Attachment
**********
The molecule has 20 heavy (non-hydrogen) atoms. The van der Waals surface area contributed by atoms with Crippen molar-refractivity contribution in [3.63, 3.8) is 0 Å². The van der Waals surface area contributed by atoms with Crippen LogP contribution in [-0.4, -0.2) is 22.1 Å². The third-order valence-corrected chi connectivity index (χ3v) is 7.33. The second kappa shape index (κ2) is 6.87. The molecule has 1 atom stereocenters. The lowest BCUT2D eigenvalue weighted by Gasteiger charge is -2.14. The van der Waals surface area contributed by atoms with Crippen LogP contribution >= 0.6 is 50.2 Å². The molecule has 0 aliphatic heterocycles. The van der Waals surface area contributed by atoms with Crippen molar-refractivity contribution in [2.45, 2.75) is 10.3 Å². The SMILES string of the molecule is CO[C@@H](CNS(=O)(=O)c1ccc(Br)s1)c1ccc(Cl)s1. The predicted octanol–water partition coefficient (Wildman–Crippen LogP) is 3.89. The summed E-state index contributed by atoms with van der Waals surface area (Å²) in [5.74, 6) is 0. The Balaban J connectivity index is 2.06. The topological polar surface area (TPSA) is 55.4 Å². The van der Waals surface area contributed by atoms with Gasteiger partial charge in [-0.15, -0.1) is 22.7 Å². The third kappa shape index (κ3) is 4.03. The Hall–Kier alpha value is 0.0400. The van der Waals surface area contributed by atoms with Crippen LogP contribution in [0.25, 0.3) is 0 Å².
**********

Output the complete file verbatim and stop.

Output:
The molecule has 20 heavy (non-hydrogen) atoms. The van der Waals surface area contributed by atoms with Crippen molar-refractivity contribution in [3.63, 3.8) is 0 Å². The van der Waals surface area contributed by atoms with Crippen LogP contribution in [-0.4, -0.2) is 22.1 Å². The third-order valence-corrected chi connectivity index (χ3v) is 7.33. The second kappa shape index (κ2) is 6.87. The molecule has 1 atom stereocenters. The lowest BCUT2D eigenvalue weighted by Gasteiger charge is -2.14. The van der Waals surface area contributed by atoms with Crippen LogP contribution >= 0.6 is 50.2 Å². The molecule has 0 aliphatic heterocycles. The van der Waals surface area contributed by atoms with Crippen molar-refractivity contribution in [2.45, 2.75) is 10.3 Å². The SMILES string of the molecule is CO[C@@H](CNS(=O)(=O)c1ccc(Br)s1)c1ccc(Cl)s1. The predicted octanol–water partition coefficient (Wildman–Crippen LogP) is 3.89. The summed E-state index contributed by atoms with van der Waals surface area (Å²) in [5.74, 6) is 0. The Balaban J connectivity index is 2.06. The topological polar surface area (TPSA) is 55.4 Å². The van der Waals surface area contributed by atoms with Gasteiger partial charge in [-0.15, -0.1) is 22.7 Å². The third kappa shape index (κ3) is 4.03. The Hall–Kier alpha value is 0.0400. The van der Waals surface area contributed by atoms with Crippen LogP contribution in [0.25, 0.3) is 0 Å².